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 cause—unlike their ancestors in only this that they failed in their undertaking. And shall we not hold the men of these later days, our own kindred and neighbors, in loving memory too, and forever preserve the record of their matchless deeds? Let the mute eloquence of many memorial shafts throughout the South make answer. The women of the South in their bereavement, sorrow and poverty did not forget gratitude, and everywhere have placed lasting mementoes of the self-oblation of all Confederate dead—grander than their prototypes the modest column at Moore's Creek, or the simple stone to Sumner at Guilford, or the humble tomb that in the churchyard of St. James at Wilmington marks the resting place of Cornelius Harnett, by as much as our strife was greater than theirs. Lament them not; no love can make immortal,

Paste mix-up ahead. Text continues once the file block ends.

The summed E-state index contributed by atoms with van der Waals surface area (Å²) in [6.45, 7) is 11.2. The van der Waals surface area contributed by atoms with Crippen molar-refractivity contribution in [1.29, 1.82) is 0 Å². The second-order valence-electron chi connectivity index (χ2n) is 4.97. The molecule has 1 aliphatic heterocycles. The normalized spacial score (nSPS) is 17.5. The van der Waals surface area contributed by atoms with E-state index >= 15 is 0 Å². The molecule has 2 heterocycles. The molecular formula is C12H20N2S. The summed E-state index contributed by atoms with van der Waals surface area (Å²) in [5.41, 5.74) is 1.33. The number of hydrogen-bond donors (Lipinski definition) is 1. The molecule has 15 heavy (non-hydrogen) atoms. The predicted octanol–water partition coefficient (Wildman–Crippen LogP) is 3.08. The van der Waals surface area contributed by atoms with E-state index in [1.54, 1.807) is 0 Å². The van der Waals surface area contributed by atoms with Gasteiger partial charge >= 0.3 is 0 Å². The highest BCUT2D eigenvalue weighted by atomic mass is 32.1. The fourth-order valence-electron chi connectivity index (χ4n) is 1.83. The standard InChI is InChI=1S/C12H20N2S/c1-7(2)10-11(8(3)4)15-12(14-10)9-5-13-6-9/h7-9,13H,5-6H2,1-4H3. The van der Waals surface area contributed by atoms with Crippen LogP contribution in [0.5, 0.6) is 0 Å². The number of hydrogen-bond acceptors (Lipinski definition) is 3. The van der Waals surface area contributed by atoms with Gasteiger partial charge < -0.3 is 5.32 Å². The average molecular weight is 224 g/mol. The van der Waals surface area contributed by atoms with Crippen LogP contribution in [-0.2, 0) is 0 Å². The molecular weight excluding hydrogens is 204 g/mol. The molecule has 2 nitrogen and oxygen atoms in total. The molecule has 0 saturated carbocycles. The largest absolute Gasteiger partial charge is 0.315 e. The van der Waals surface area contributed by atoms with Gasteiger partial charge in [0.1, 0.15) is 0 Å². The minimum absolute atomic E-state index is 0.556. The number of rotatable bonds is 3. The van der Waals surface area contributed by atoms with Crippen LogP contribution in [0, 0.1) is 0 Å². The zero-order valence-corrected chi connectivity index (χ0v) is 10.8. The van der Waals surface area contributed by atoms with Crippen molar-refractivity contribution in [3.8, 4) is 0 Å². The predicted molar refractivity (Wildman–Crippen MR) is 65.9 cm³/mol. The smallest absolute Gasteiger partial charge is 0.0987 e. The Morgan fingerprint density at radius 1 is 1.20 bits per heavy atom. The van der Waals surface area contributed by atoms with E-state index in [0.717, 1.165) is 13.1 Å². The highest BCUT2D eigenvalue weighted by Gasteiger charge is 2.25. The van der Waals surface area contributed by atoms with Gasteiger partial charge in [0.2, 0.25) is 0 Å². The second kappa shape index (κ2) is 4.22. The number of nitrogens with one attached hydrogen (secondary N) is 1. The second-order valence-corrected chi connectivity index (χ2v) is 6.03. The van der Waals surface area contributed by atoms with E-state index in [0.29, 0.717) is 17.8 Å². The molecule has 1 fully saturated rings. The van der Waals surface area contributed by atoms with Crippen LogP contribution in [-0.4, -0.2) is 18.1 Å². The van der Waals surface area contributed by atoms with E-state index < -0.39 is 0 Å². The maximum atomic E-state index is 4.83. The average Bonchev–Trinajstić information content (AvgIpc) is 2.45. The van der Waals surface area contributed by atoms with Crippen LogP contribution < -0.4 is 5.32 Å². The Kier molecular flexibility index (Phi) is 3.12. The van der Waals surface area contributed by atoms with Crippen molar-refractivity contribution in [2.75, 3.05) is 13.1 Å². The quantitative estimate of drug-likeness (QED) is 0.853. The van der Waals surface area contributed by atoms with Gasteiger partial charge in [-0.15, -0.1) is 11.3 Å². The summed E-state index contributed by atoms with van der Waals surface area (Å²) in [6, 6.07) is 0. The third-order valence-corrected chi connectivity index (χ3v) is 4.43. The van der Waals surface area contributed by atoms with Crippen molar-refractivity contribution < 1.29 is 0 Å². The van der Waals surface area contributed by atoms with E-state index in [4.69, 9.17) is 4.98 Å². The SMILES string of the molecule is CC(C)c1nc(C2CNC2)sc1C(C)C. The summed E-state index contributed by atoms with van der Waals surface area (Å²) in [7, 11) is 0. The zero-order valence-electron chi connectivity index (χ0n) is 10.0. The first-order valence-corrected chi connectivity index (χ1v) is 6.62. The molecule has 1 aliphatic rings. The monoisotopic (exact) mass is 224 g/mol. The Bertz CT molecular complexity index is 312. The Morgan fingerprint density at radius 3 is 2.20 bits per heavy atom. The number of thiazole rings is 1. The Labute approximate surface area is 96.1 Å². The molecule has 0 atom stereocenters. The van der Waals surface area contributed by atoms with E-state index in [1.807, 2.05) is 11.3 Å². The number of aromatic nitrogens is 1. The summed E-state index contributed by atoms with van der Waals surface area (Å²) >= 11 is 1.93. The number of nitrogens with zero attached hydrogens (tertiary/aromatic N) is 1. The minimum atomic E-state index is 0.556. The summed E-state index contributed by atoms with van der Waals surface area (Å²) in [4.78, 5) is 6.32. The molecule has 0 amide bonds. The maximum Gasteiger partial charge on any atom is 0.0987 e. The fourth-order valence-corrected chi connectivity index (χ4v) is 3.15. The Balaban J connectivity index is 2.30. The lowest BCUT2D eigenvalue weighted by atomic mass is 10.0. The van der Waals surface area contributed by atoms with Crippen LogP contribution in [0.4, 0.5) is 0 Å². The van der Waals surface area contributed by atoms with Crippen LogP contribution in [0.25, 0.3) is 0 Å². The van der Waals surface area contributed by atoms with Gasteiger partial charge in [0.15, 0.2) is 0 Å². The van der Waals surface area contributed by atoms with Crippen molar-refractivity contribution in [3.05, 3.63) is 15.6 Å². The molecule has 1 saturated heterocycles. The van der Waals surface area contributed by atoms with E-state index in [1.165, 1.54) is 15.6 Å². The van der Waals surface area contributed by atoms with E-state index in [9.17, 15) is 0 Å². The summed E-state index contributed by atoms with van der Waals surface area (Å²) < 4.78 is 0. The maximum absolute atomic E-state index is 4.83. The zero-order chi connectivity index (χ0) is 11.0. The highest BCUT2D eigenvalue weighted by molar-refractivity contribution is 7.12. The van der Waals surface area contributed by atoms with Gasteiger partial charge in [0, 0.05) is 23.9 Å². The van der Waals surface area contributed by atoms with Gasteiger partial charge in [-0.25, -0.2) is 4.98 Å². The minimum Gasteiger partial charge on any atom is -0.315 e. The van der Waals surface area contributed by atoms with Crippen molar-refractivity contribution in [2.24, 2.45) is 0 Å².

The span that we call life,
And never heroes entered heaven's portal
Throa fields of grander strife.
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